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Tigriornis leucolopha

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Taxonomy [top]

Kingdom Phylum Class Order Family
ANIMALIA CHORDATA AVES PELECANIFORMES ARDEIDAE

Scientific Name: Tigriornis leucolopha
Species Authority: (Jardine, 1846)
Common Name(s):
English White-crested Tiger-heron, White-crested Tiger Heron, White-crested Bittern
French Butor à crête blanche, Onoré à huppe blanche
Spanish Avetigre Africana
Synonym(s):
Tigriornis leucolophus Sibley and Monroe (1990, 1993)
Tigriornis leucolophus BirdLife International (2004)
Tigriornis leucolophus BirdLife International (2000)
Tigriornis leucolophus Dowsett and Forbes-Watson (1993)
Taxonomic Notes: Gender agreement of species name follows David and Gosselin (2002b).

Assessment Information [top]

Red List Category & Criteria: Least Concern ver 3.1
Year Published: 2012
Date Assessed: 2012-05-01
Assessor(s): BirdLife International
Reviewer(s): Butchart, S. & Symes, A.
Contributor(s): Dowsett, R., Dowsett-Lemaire, F., Dodman, T. & Rainey, H.
Facilitator/Compiler(s): Pilgrim, J., Harding, M., Malpas, L.
Justification:
This species has an extremely large range, and hence does not approach the thresholds for Vulnerable under the range size criterion (Extent of Occurrence <20,000 km2 combined with a declining or fluctuating range size, habitat extent/quality, or population size and a small number of locations or severe fragmentation). The population trend is not known, but the population is not believed to be decreasing sufficiently rapidly to approach the thresholds under the population trend criterion (>30% decline over ten years or three generations). The population size may be moderately small to large, but it is not believed to approach the thresholds for Vulnerable under the population size criterion (<10,000 mature individuals with a continuing decline estimated to be >10% in ten years or three generations, or with a specified population structure). For these reasons the species is evaluated as Least Concern.

Geographic Range [top]

Range Description: Tigriornis leucolopha is uncommon to rare through the African equatorial rainforests, with breeding records from the Gambia, Senegal, Guinea-Bissau, Guinea, Sierra Leone, Liberia, Côte d'Ivoire, Cameroon, Gabon and the Congo. It is perhaps commonest in parts of Gabon, lower Congo and northern Democratic Republic of Congo (DRC) (Brown et al. 1982, Hancock and Kushlan 1984), and has been described as widespread in Ghana (F. Dowsett-Lemaire and R. Dowsett in litt. 2005). It is difficult to estimate a total population size due to the secretive nature of this species (Hancock and Kushlan 1984), but it is now known from at least 62 sites (H. Rainey in litt. 2003).
Countries:
Native:
Angola (Angola); Benin; Cameroon; Central African Republic; Congo; Congo, The Democratic Republic of the; Côte d'Ivoire; Equatorial Guinea; Gabon; Gambia; Ghana; Guinea; Guinea-Bissau; Liberia; Nigeria; Senegal; Sierra Leone; Togo
Vagrant:
Mauritania
Range Map: Click here to open the map viewer and explore range.

Population [top]

Population Trend: Unknown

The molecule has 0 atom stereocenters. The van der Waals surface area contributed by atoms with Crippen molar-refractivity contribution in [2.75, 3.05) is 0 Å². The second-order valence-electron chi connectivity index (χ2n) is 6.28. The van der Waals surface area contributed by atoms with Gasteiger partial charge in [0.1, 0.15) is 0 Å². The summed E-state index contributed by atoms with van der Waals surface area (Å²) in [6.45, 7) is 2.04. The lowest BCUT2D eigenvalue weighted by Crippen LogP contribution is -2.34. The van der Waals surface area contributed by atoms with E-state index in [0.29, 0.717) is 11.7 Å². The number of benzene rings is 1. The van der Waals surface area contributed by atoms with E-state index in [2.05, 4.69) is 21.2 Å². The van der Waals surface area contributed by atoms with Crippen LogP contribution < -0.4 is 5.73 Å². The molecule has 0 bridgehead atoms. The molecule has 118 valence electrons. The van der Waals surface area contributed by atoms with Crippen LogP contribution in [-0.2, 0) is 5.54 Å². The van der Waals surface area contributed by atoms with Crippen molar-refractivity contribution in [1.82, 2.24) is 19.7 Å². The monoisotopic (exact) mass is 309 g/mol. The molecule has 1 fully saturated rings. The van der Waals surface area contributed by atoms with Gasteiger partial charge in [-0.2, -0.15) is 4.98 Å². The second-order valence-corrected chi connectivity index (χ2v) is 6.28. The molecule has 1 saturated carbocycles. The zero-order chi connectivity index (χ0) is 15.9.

Habitat and Ecology [top]

Habitat and Ecology: Behaviour This species is largely sedentary although there are indications of some migratory movements or vagrancy (del Hoyo et al. 1992). The timing of breeding varies locally but tends to coincide with the rains(mostly May-July in West Africa, November-January in East Africa) to synchronise chick feeding with the period when water levels are highest (del Hoyo et al. 1992). The species breeds in solitary pairs (as far as is known) (Kushlan and Hancock 2005) and remains solitarily when not breeding (del Hoyo et al. 1992). It is partly nocturnal and mainly forages around dawn and dusk (del Hoyo et al. 1992). Habitat It shows a preference for small shaded streams, marshes or swamps (Brown et al. 1982, Hancock and Kushlan 1984, del Hoyo et al. 1992, Kushlan and Hancock 2005) in dense areas of primary rainforest or swamp-forest (Kushlan and Hancock 2005). It also occurs along the banks of forested rivers (Brown et al. 1982, Hancock and Kushlan 1984, del Hoyo et al. 1992, Kushlan and Hancock 2005) (although it generally avoids larger waterways) (Hancock and Kushlan 1984) and inhabits streams (Kushlan and Hancock 2005) in tangled mangrove swamps (del Hoyo et al. 1992) usually well-away from the coast (Hancock and Kushlan 1984). Diet Its diet consists of small fish, crustaceans (del Hoyo et al. 1992) (e.g. crayfish (Kushlan and Hancock 2005) and freshwater crabs (Hancock and Kushlan 1984)), spiders, insects (del Hoyo et al. 1992) (e.g. winged termites (Hancock and Kushlan 1984)), frogs, snakes and lizards (del Hoyo et al. 1992). Breeding site The nest may be a platform of twigs placed 6 m high in trees (del Hoyo et al. 1992).
Systems: Terrestrial; Freshwater

Threats [top]

Major Threat(s): The main threat to the species is habitat destruction (del Hoyo et al. 1992). Utilisation The species is hunted and traded at traditional medicine markets in Nigeria (Nikolaus 2001).

Citation: BirdLife International 2012. Tigriornis leucolopha. The IUCN Red List of Threatened Species. Version 2014.3. <www.iucnredlist.org>. Downloaded on 21 December 2014.
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